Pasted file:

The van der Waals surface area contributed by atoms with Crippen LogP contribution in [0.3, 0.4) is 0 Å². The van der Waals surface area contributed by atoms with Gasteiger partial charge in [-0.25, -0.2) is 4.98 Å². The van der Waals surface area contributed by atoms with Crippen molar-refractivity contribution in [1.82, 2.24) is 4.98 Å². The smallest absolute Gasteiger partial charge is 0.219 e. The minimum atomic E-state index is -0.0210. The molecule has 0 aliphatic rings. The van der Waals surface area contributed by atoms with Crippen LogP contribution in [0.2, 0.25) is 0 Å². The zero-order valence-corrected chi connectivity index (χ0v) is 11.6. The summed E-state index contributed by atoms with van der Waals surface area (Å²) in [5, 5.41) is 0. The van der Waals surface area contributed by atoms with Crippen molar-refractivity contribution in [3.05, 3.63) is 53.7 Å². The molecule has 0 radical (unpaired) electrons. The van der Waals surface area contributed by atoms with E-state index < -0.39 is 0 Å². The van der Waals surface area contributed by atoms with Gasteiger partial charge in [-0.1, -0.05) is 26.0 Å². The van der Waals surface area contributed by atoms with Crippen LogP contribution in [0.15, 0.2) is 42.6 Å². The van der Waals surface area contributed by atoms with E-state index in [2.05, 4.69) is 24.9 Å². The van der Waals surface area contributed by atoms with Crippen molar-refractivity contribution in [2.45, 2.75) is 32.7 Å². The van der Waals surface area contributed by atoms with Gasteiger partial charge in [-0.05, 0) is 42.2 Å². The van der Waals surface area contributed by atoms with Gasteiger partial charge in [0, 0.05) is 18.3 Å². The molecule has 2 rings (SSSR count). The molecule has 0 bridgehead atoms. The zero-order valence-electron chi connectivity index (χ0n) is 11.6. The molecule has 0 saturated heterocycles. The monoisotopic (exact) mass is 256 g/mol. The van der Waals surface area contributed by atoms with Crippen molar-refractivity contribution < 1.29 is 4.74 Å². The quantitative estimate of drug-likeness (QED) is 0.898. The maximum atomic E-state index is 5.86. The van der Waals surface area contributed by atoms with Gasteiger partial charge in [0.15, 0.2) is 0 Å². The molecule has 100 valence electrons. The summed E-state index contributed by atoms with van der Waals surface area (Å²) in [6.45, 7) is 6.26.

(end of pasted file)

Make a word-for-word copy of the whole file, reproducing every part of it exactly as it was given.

The van der Waals surface area contributed by atoms with Crippen LogP contribution in [0.3, 0.4) is 0 Å². The van der Waals surface area contributed by atoms with Gasteiger partial charge in [-0.25, -0.2) is 4.98 Å². The van der Waals surface area contributed by atoms with Crippen molar-refractivity contribution in [1.82, 2.24) is 4.98 Å². The smallest absolute Gasteiger partial charge is 0.219 e. The minimum atomic E-state index is -0.0210. The molecule has 0 aliphatic rings. The van der Waals surface area contributed by atoms with Crippen LogP contribution in [0.2, 0.25) is 0 Å². The zero-order valence-corrected chi connectivity index (χ0v) is 11.6. The summed E-state index contributed by atoms with van der Waals surface area (Å²) in [5, 5.41) is 0. The van der Waals surface area contributed by atoms with Crippen molar-refractivity contribution in [3.05, 3.63) is 53.7 Å². The molecule has 0 radical (unpaired) electrons. The van der Waals surface area contributed by atoms with E-state index < -0.39 is 0 Å². The van der Waals surface area contributed by atoms with Gasteiger partial charge in [-0.1, -0.05) is 26.0 Å². The van der Waals surface area contributed by atoms with Crippen LogP contribution in [0.15, 0.2) is 42.6 Å². The van der Waals surface area contributed by atoms with E-state index in [2.05, 4.69) is 24.9 Å². The van der Waals surface area contributed by atoms with Crippen molar-refractivity contribution in [2.45, 2.75) is 32.7 Å². The van der Waals surface area contributed by atoms with Gasteiger partial charge in [-0.05, 0) is 42.2 Å². The van der Waals surface area contributed by atoms with Gasteiger partial charge in [0, 0.05) is 18.3 Å². The molecule has 2 rings (SSSR count). The molecule has 0 bridgehead atoms. The zero-order valence-electron chi connectivity index (χ0n) is 11.6. The molecule has 0 saturated heterocycles. The monoisotopic (exact) mass is 256 g/mol. The van der Waals surface area contributed by atoms with Crippen molar-refractivity contribution < 1.29 is 4.74 Å². The quantitative estimate of drug-likeness (QED) is 0.898. The maximum atomic E-state index is 5.86. The van der Waals surface area contributed by atoms with Gasteiger partial charge in [0.15, 0.2) is 0 Å². The molecule has 100 valence electrons. The summed E-state index contributed by atoms with van der Waals surface area (Å²) in [6.45, 7) is 6.26.